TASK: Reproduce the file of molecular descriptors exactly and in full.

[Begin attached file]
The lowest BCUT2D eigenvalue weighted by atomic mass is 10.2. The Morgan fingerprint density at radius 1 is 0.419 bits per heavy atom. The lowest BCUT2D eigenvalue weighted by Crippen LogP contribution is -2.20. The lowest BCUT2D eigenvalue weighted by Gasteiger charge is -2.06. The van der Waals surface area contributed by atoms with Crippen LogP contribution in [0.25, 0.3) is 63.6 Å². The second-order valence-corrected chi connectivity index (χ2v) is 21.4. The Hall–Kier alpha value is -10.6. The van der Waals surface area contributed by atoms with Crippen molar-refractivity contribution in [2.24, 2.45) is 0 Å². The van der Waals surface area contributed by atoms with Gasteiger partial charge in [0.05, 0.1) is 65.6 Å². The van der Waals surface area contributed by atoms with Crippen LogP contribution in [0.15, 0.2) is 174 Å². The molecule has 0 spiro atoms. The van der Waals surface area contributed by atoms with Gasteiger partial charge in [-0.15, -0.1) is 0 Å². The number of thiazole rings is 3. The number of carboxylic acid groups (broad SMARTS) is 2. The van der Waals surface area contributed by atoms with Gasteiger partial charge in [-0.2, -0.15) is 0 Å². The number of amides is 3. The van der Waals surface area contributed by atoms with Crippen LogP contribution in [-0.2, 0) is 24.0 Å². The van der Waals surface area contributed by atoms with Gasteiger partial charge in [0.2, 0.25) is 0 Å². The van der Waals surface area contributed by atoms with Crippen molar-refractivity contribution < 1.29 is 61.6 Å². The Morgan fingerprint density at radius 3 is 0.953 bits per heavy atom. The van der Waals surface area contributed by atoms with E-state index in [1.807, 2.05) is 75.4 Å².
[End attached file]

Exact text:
The lowest BCUT2D eigenvalue weighted by atomic mass is 10.2. The Morgan fingerprint density at radius 1 is 0.419 bits per heavy atom. The lowest BCUT2D eigenvalue weighted by Crippen LogP contribution is -2.20. The lowest BCUT2D eigenvalue weighted by Gasteiger charge is -2.06. The van der Waals surface area contributed by atoms with Crippen LogP contribution in [0.25, 0.3) is 63.6 Å². The second-order valence-corrected chi connectivity index (χ2v) is 21.4. The Hall–Kier alpha value is -10.6. The van der Waals surface area contributed by atoms with Crippen molar-refractivity contribution in [2.24, 2.45) is 0 Å². The van der Waals surface area contributed by atoms with Gasteiger partial charge in [0.05, 0.1) is 65.6 Å². The van der Waals surface area contributed by atoms with Crippen LogP contribution in [0.15, 0.2) is 174 Å². The molecule has 0 spiro atoms. The van der Waals surface area contributed by atoms with Gasteiger partial charge in [-0.15, -0.1) is 0 Å². The number of thiazole rings is 3. The number of carboxylic acid groups (broad SMARTS) is 2. The van der Waals surface area contributed by atoms with Gasteiger partial charge in [-0.2, -0.15) is 0 Å². The number of amides is 3. The van der Waals surface area contributed by atoms with Crippen LogP contribution in [-0.2, 0) is 24.0 Å². The van der Waals surface area contributed by atoms with Gasteiger partial charge in [0.2, 0.25) is 0 Å². The van der Waals surface area contributed by atoms with Crippen molar-refractivity contribution < 1.29 is 61.6 Å². The Morgan fingerprint density at radius 3 is 0.953 bits per heavy atom. The van der Waals surface area contributed by atoms with E-state index in [1.807, 2.05) is 75.4 Å².